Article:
NEW YORK (GenomeWeb News) – The National Human Genome Research Institute has just issued two new funding opportunities for research institutions in Africa seeking to conduct genomics projects focused on diseases, building genomics infrastructure, and launching biorepositories around the continent for supporting research projects.
These new NHGRI awards will provide a total of up to $23.1 million through the Human Heredity and Health in Africa (H3Africa) program, a joint effort between NHGRI, Wellcome Trust, and the African Society of Human Genetics, that seeks to catalyze and enable human genomics-based science in Africa that is conducted by Africans.
One of these new opportunities will provide around $6.3 million over five years in grant funding for research projects that explore genomic, genetic, and environmental contributors to human health and diseases in Africa.
The other program will commit a total of $16.8 million funding through two phases for biorepositories, including $800,000 over two years for feasibility projects and $16 million over five years for the launch of up to three full-scale biorepositories.
The H3Africa effort aims to go beyond simply funding African disease research and will seek to improve the capabilities for doing genomics research projects and build up infrastructure in Africa.
"To the extent possible we are trying to develop what is essentially an Afrocentric plan, where the ideas, the identification of the issues, will all come from the African scientific community. The awards when they are made will be made directly to African scientists and institutions, and they will be the driving force," Mark Guyer, NHGRI's Deputy Director and director of its Extramural Research program told GenomeWeb Daily News in early 2011 after the program was unveiled.
The grants seek to establish independent H3Africa research projects that will collaborate with and add a genomics component to ongoing projects supported by the US or funders such as the Wellcome Trust, the Doris Duke Charitable Foundation, and the Bill and Melinda Gates Foundation. The range of topics researchers may explore is broad, but should generally be within the scope of genetic/environmental contributors to disease and health in Africa.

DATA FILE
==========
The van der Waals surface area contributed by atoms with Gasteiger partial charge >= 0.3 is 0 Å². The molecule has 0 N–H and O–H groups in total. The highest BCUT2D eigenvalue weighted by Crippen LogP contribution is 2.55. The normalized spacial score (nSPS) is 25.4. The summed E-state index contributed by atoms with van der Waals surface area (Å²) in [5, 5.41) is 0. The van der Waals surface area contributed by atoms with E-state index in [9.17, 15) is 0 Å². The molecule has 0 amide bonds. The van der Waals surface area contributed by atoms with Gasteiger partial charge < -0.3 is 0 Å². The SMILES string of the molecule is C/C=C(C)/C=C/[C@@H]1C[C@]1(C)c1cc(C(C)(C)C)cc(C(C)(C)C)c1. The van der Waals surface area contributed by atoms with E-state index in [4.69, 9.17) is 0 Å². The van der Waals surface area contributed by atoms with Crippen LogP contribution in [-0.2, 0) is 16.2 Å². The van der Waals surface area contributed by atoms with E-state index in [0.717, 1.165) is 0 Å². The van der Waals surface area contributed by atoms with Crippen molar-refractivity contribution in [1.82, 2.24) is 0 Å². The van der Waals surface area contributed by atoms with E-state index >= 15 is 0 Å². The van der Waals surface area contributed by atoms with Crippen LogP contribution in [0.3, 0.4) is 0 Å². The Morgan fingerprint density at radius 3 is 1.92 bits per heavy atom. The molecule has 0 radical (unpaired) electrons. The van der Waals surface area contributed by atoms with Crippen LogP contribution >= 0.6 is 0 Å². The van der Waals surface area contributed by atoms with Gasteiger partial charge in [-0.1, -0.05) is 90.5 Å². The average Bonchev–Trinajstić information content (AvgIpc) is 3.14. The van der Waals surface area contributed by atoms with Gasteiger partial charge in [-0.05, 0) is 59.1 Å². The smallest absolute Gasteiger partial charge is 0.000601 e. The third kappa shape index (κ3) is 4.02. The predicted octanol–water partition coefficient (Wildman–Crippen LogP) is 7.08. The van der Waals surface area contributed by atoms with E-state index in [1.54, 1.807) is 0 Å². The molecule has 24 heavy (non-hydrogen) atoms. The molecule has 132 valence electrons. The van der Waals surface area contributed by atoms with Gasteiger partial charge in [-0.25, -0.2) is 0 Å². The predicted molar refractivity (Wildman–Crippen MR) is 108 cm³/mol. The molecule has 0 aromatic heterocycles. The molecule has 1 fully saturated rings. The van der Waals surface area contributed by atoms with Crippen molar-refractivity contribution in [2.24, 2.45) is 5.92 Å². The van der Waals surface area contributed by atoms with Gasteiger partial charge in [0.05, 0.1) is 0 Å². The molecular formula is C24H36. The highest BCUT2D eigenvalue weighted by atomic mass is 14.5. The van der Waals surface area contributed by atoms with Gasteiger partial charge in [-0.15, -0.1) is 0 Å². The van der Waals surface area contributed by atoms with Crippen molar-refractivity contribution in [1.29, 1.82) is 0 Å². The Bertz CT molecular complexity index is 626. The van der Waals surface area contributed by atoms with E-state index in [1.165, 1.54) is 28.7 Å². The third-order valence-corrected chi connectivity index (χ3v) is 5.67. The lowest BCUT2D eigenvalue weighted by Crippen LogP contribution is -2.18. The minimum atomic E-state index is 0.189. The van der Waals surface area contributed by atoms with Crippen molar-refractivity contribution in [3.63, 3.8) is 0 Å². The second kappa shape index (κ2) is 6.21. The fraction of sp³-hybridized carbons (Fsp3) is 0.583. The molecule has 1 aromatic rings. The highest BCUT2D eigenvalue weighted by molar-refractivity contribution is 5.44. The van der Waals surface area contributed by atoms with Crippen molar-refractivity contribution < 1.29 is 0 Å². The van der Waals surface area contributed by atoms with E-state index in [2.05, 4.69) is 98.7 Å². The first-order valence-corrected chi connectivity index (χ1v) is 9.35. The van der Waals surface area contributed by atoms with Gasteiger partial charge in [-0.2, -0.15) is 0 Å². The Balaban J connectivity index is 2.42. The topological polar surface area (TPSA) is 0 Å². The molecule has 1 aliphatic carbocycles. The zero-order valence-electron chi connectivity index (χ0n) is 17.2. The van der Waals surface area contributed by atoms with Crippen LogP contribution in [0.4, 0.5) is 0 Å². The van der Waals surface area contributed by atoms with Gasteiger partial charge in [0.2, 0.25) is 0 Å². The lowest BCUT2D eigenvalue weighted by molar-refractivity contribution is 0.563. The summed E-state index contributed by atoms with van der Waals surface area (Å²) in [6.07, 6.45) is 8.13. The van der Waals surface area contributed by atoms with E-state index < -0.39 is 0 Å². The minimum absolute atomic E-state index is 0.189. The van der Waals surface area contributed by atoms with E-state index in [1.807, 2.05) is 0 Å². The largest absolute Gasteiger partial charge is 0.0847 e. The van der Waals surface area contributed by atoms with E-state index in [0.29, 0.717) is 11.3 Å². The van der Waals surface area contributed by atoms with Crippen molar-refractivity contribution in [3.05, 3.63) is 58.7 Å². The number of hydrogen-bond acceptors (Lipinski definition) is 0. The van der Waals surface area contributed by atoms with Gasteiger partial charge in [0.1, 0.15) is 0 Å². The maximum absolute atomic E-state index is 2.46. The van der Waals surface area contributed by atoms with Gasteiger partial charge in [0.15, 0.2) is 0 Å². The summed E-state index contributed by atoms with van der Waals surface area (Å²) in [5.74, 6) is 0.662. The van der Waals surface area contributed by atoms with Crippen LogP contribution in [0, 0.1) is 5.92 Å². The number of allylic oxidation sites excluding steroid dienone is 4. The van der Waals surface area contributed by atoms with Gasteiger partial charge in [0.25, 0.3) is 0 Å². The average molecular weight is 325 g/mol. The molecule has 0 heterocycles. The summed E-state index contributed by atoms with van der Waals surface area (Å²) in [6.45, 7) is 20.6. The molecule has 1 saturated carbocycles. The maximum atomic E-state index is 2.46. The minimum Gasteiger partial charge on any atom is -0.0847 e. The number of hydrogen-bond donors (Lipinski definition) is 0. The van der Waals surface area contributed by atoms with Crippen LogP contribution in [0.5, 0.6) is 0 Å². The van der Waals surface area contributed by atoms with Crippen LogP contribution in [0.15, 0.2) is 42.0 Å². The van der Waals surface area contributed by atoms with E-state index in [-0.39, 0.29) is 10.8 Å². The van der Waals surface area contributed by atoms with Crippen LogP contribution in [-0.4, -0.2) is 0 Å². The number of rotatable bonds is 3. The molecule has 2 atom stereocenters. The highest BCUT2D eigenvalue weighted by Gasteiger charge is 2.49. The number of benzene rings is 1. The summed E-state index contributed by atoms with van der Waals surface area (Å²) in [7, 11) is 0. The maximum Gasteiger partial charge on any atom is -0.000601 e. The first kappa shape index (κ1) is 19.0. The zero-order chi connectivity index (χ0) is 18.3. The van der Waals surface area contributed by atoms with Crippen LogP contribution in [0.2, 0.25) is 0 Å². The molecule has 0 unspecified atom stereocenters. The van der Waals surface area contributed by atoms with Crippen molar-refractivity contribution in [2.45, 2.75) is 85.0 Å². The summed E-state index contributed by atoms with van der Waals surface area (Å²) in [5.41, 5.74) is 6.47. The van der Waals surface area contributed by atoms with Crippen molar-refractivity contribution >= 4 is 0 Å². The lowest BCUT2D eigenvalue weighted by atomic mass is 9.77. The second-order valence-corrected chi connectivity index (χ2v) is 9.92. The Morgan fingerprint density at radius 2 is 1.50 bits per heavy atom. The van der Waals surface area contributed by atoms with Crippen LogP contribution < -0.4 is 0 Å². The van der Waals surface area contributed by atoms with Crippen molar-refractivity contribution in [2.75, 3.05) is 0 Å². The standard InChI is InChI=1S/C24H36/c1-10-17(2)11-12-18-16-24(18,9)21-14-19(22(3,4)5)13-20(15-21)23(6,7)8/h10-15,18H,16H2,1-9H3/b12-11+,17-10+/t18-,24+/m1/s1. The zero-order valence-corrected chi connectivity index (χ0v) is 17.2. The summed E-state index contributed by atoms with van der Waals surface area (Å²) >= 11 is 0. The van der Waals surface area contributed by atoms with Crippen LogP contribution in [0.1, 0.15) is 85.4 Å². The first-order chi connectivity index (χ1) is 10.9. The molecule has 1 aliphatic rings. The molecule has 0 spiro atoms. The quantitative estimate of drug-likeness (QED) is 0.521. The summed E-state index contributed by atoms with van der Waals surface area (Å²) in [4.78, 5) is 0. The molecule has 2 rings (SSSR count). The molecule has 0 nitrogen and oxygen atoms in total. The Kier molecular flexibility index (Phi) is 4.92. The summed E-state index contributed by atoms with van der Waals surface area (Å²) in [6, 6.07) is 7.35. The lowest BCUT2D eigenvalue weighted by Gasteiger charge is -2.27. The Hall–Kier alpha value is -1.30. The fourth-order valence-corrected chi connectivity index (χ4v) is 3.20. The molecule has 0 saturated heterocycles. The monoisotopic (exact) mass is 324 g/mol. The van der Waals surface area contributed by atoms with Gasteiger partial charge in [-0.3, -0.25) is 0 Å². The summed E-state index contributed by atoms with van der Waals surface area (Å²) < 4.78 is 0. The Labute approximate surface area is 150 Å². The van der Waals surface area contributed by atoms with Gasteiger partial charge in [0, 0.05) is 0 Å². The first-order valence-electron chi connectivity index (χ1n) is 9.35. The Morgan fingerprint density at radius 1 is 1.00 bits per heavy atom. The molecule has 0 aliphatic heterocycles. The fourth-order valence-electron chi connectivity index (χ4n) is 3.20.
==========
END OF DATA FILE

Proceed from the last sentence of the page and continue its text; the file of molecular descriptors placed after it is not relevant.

Examples of possible research areas include studies of contributors to non-communicable and communicable diseases; the contribution of the human microbiome to health and disease; Mendelian diseases, causative mutations, and modifier genes; and pharmacogenomics studies that identify genetic variants involved in responses to chemotherapy and other drugs used for treatment of cancer, malaria, HIV, and other infectious diseases.
The biorepositories efforts will seek to meet current challenges researchers have in Africa in trying to access samples, and to do so they will need to store, retrieve, distribute, and manage large-scale collections.
In the first phase, applicants will aim to show that they can feasibly provide a fully functional, scaled-up biorepository, and the second phase projects will seek to develop these resources. These biorepositories will be tasked with supporting the entire H3Africa Consortium, and will be required to deal with as many as 100,000 samples per year including blood and DNA in liquid, frozen, and dry forms. They also must be able to ramp up their abilities to receive and store these samples and distribute them throughout the consortium.
In August, NHGRI issued $36.9 million in new funding opportunities for H3Africa, including grants to create collaborative research centers, fund individual research projects, and create bioinformatics infrastructure to support the consortium.